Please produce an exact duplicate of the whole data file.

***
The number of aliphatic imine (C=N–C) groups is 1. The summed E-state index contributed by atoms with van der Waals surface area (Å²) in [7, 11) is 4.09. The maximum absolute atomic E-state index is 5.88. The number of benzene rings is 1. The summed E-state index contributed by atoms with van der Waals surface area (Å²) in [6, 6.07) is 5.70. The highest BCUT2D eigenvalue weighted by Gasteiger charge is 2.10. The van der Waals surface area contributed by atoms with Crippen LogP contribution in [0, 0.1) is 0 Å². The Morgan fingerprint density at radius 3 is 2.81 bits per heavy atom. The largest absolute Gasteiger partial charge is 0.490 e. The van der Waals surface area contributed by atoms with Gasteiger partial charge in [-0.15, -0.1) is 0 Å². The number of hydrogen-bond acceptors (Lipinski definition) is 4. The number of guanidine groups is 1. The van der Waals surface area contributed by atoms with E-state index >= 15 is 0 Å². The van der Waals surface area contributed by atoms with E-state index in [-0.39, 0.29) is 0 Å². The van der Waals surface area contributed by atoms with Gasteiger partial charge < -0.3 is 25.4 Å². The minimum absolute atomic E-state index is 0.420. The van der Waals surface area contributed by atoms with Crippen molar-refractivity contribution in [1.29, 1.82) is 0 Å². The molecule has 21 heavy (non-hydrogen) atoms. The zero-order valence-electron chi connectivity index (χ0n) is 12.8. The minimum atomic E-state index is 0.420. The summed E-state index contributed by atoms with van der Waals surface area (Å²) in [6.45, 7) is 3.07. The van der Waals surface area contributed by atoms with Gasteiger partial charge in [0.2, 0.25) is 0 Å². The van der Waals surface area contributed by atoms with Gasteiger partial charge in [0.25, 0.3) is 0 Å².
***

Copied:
The number of aliphatic imine (C=N–C) groups is 1. The summed E-state index contributed by atoms with van der Waals surface area (Å²) in [7, 11) is 4.09. The maximum absolute atomic E-state index is 5.88. The number of benzene rings is 1. The summed E-state index contributed by atoms with van der Waals surface area (Å²) in [6, 6.07) is 5.70. The highest BCUT2D eigenvalue weighted by Gasteiger charge is 2.10. The van der Waals surface area contributed by atoms with Crippen LogP contribution in [0, 0.1) is 0 Å². The Morgan fingerprint density at radius 3 is 2.81 bits per heavy atom. The largest absolute Gasteiger partial charge is 0.490 e. The van der Waals surface area contributed by atoms with Gasteiger partial charge in [-0.15, -0.1) is 0 Å². The number of hydrogen-bond acceptors (Lipinski definition) is 4. The number of guanidine groups is 1. The van der Waals surface area contributed by atoms with E-state index >= 15 is 0 Å². The van der Waals surface area contributed by atoms with E-state index in [-0.39, 0.29) is 0 Å². The van der Waals surface area contributed by atoms with Gasteiger partial charge < -0.3 is 25.4 Å². The minimum absolute atomic E-state index is 0.420. The van der Waals surface area contributed by atoms with Crippen molar-refractivity contribution in [1.29, 1.82) is 0 Å². The molecule has 21 heavy (non-hydrogen) atoms. The zero-order valence-electron chi connectivity index (χ0n) is 12.8. The minimum atomic E-state index is 0.420. The summed E-state index contributed by atoms with van der Waals surface area (Å²) in [6.45, 7) is 3.07. The van der Waals surface area contributed by atoms with Gasteiger partial charge in [0.2, 0.25) is 0 Å². The van der Waals surface area contributed by atoms with Gasteiger partial charge in [0.25, 0.3) is 0 Å².